Al Qaeda's number two leader says Sudan's president is reaping what he sowed. In a taped message, Ayman Al-Zawahiri talks about the international arrest warrant issued for President Omar al-Bashir, accusing him of crimes against humanity in Sudan's Darfur region. Zawahiri says Bashir brought it upon himself by pandering to the U.S.

For the first time, the health insurance industry says it will stop charging higher premiums for sick people if all Americans are required to get coverage. The offer comes in a letter from America's health insurance plans and the Blue Cross and Blue Shield Association to key senators. The industry wants to avoid the creation of a competing government insurance plan.

And previous G20 summit dinners have been criticized as too lavish. So the British celebrity chef, Jamie Oliver, is being put in charge of the opening night dinner for next week's G20 summit in London. Oliver is known as a budget gourmet. He and a team of young apprentices will prepare an eight course meal -- Wolf, you'll like that -- for world leaders, including President Obama, at Number 10 Downing Street.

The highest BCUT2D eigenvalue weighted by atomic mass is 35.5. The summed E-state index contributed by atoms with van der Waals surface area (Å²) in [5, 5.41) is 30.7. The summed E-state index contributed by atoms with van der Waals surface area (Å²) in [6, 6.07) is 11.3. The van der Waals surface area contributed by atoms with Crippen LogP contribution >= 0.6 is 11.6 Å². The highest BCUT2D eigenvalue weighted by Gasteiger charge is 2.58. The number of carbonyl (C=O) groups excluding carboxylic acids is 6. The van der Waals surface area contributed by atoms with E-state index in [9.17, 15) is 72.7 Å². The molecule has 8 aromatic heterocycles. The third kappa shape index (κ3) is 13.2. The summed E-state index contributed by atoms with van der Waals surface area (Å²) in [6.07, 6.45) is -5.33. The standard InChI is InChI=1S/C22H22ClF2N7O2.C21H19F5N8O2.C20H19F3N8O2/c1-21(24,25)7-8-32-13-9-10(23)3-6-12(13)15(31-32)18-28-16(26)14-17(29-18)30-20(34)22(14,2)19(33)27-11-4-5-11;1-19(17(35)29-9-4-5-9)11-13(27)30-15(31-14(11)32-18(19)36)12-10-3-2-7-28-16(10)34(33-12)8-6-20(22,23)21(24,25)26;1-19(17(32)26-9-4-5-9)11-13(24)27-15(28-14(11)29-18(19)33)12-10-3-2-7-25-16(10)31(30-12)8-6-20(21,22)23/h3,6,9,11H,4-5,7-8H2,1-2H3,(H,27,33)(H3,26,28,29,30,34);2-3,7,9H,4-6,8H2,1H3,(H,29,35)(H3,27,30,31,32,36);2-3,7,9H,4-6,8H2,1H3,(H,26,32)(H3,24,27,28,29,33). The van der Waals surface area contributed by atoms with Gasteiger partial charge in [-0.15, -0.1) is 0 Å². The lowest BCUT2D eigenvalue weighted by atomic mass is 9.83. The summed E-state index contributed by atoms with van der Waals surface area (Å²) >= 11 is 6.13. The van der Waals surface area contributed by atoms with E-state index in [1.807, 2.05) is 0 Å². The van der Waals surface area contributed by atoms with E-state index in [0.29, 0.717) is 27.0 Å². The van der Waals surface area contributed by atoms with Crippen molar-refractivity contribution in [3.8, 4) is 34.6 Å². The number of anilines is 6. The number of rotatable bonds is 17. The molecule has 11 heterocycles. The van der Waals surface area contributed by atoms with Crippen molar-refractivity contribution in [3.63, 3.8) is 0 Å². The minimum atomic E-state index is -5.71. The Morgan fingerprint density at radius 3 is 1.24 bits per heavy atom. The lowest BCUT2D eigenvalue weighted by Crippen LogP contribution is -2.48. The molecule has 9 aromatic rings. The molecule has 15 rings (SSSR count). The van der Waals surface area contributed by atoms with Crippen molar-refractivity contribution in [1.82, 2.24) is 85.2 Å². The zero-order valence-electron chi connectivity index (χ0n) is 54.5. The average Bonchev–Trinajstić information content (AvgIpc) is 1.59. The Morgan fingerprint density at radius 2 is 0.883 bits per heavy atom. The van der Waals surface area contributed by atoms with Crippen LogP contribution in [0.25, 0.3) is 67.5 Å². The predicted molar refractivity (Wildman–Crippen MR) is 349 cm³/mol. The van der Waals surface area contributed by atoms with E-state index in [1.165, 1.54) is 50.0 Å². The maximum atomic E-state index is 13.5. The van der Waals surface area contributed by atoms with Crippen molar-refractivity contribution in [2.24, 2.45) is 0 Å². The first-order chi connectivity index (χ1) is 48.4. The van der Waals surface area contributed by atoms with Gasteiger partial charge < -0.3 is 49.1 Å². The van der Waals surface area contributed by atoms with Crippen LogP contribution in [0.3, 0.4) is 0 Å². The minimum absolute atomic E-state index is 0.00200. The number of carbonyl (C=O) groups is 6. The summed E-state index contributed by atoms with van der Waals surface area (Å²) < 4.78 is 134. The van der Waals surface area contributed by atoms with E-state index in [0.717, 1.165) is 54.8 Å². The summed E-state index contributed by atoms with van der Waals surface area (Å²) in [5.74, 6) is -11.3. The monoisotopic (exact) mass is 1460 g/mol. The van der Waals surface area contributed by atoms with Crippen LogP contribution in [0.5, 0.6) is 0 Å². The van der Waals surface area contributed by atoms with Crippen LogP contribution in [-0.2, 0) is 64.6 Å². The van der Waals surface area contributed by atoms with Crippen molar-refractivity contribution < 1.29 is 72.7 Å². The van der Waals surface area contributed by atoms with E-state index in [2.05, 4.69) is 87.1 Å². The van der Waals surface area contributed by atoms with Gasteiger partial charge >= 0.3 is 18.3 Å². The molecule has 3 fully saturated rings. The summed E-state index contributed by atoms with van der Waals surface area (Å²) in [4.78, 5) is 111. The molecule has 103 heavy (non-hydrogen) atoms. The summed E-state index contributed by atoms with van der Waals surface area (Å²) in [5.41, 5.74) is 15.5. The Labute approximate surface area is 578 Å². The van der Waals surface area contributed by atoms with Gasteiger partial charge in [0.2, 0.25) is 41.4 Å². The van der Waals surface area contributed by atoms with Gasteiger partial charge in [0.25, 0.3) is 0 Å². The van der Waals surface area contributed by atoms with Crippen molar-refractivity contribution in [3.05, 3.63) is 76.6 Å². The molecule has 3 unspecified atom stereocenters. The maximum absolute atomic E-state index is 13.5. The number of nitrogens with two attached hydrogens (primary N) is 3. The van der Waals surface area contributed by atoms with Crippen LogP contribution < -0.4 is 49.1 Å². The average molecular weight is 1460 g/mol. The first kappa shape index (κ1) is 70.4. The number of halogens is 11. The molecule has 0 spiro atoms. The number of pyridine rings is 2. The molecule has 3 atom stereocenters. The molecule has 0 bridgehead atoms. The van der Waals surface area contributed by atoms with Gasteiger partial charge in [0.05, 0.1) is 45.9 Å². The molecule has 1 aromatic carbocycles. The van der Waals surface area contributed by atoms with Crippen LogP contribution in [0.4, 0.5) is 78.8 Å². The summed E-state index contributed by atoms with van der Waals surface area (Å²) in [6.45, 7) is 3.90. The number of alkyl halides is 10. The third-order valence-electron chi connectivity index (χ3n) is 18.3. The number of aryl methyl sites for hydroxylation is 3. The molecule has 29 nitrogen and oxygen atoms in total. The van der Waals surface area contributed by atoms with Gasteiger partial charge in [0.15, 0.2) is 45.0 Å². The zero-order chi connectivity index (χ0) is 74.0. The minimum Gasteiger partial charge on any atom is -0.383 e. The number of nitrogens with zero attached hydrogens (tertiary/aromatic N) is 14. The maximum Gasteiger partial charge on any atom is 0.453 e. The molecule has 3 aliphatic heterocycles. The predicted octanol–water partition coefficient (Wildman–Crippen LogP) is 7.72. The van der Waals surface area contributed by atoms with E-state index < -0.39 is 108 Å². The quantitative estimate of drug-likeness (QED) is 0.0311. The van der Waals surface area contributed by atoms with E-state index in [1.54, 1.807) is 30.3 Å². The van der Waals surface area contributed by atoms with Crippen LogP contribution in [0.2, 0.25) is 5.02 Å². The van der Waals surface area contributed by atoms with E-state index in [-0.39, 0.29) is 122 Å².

That's a good idea for top chef -- get a bunch of people, apprentices, to cook for world leaders -- Wolf.

BLITZER: Yes. I'd like to have one of those meals.

VERJEE: Yes, me neither.

BLITZER: By the way, I was just interviewed for that magazine, Jamie's magazine, about my cooking abilities.

VERJEE: Oh, really?

BLITZER: Which are rather limited.

VERJEE: What were they?

BLITZER: Rather limited, Zain.


BLITZER: But they did interview me and you'll be interested in seeing that interview once it's published. I spent...